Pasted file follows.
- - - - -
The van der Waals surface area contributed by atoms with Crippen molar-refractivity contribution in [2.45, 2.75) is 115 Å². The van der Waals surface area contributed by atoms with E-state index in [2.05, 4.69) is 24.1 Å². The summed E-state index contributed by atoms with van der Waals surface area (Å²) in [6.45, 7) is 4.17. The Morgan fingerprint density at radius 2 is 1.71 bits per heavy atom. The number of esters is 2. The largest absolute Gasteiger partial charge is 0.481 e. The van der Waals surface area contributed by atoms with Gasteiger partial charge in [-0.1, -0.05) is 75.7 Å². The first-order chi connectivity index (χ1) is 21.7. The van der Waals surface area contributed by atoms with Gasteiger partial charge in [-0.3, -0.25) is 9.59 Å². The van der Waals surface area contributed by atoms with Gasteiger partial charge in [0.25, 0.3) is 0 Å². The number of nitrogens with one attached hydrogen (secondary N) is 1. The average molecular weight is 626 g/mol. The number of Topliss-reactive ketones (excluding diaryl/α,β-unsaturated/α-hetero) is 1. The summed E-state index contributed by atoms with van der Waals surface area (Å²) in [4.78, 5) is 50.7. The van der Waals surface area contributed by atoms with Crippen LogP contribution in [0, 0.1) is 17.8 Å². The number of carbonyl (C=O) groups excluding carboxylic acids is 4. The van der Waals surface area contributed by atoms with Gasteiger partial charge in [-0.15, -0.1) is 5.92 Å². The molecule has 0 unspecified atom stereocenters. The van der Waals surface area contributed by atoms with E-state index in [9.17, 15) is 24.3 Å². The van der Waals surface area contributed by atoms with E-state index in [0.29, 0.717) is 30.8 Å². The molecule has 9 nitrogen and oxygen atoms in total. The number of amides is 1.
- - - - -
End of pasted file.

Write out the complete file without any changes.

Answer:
The van der Waals surface area contributed by atoms with Crippen molar-refractivity contribution in [2.45, 2.75) is 115 Å². The van der Waals surface area contributed by atoms with E-state index in [2.05, 4.69) is 24.1 Å². The summed E-state index contributed by atoms with van der Waals surface area (Å²) in [6.45, 7) is 4.17. The Morgan fingerprint density at radius 2 is 1.71 bits per heavy atom. The number of esters is 2. The largest absolute Gasteiger partial charge is 0.481 e. The van der Waals surface area contributed by atoms with Gasteiger partial charge in [-0.1, -0.05) is 75.7 Å². The first-order chi connectivity index (χ1) is 21.7. The van der Waals surface area contributed by atoms with Gasteiger partial charge in [-0.3, -0.25) is 9.59 Å². The van der Waals surface area contributed by atoms with Gasteiger partial charge in [0.25, 0.3) is 0 Å². The number of nitrogens with one attached hydrogen (secondary N) is 1. The average molecular weight is 626 g/mol. The number of Topliss-reactive ketones (excluding diaryl/α,β-unsaturated/α-hetero) is 1. The summed E-state index contributed by atoms with van der Waals surface area (Å²) in [4.78, 5) is 50.7. The van der Waals surface area contributed by atoms with Crippen LogP contribution in [0, 0.1) is 17.8 Å². The number of carbonyl (C=O) groups excluding carboxylic acids is 4. The van der Waals surface area contributed by atoms with Gasteiger partial charge in [-0.15, -0.1) is 5.92 Å². The molecule has 0 unspecified atom stereocenters. The van der Waals surface area contributed by atoms with E-state index in [9.17, 15) is 24.3 Å². The van der Waals surface area contributed by atoms with E-state index in [0.29, 0.717) is 30.8 Å². The molecule has 9 nitrogen and oxygen atoms in total. The number of amides is 1.